She has recently started on a new programme of work, she says, and found the impact group a valuable resource. “I was able to talk about how I thought I’d approach it, and also get advice about the key risks, and how I might mitigate these,” Ms Morton says.
“It meant that my approach was tested and challenged.”
‘It was a great opportunity to see into a different world and different sector’
With greater integration between the NHS and local authorities firmly on the agenda, as well as system-wide working within the NHS, the group’s make-up reflects a large part of the mix that is becoming part of senior leaders’ lives.
Working so closely with leaders in provider organisations, for example, gives her a better idea of the impact that commissioning decisions can have on those who are working with patients in the community and in acute settings.
She also valued the experience of working with third sector organisation Trident Reach, not least because it gave an important insight into a sector that is becoming increasingly involved in health and social care delivery. “It was a really great opportunity to see into a different world and a different sector,” she says.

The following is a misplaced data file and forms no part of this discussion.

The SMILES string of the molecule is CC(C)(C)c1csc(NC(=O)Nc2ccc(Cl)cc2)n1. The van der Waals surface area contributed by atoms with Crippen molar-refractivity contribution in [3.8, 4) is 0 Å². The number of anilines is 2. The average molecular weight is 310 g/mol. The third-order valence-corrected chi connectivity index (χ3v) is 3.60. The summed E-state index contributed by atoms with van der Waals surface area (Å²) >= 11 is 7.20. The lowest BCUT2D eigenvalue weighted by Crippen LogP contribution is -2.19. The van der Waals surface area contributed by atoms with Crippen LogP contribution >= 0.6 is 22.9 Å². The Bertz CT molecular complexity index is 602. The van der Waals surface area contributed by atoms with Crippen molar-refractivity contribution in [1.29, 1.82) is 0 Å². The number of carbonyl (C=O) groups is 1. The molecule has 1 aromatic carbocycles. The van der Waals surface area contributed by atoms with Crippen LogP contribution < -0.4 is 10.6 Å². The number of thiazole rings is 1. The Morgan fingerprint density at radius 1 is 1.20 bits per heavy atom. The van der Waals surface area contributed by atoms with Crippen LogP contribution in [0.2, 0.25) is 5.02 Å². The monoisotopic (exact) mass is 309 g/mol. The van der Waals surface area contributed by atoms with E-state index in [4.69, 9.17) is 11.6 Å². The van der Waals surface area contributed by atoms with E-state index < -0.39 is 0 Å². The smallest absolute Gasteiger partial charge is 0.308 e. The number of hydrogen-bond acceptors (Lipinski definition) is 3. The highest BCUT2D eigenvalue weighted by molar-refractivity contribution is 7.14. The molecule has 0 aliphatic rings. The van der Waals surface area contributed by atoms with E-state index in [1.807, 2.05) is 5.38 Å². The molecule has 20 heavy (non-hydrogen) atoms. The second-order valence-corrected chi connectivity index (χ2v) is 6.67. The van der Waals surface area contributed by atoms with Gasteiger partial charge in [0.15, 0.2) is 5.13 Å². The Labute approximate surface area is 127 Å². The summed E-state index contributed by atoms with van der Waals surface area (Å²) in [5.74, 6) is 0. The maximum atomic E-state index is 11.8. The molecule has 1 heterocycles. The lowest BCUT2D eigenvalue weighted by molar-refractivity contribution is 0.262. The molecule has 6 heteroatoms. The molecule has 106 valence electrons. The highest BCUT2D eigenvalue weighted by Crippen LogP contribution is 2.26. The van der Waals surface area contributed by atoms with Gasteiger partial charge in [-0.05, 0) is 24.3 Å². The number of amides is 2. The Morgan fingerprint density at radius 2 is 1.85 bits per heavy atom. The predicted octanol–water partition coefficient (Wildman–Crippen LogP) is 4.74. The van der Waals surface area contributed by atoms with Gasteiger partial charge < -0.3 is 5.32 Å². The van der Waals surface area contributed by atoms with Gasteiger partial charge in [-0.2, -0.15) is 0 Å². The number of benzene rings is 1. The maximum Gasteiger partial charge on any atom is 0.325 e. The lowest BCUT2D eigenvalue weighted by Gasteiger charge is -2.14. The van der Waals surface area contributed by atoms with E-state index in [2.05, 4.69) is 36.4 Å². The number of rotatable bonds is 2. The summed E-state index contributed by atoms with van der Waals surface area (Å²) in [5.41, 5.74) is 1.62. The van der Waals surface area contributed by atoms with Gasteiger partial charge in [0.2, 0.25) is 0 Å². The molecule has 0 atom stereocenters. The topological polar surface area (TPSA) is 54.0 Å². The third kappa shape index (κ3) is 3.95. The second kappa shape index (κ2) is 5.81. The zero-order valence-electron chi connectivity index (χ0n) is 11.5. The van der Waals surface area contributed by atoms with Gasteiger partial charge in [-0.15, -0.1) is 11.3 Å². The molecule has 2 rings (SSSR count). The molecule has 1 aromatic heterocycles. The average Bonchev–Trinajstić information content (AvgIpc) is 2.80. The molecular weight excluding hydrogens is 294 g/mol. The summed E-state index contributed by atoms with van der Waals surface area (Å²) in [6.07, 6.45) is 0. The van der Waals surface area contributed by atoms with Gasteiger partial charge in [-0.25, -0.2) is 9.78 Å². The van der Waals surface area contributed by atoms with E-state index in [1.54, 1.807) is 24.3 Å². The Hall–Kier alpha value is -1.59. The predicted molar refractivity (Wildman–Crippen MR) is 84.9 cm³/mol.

“It was a great experience.
“From a personal perspective, I appreciated learning from Trident Reach about their models of leadership, which were really values based. Their staff were amazing - so engaged and committed - and I think a lot of that was around leadership and development. It was great to take that learning back into my own organisations.”
‘If you asked me now if we’ll still be meeting up in 10 years, I’d say yes’
Others who are taking part in the meetings also believe that their organisations benefit from the process: indeed, they agree that they come back re-energised after attending the events, which have taken place in venues across England to reflect the geographic spread of the participants.
And there are certainly no plans to call a halt to the meetings.
“If someone had asked me two years ago if we would still be meeting now, I would probably have said no,” says Ms Morton. “But if you asked me now if we’ll still be meeting up in 10 years, I’d be saying yes.”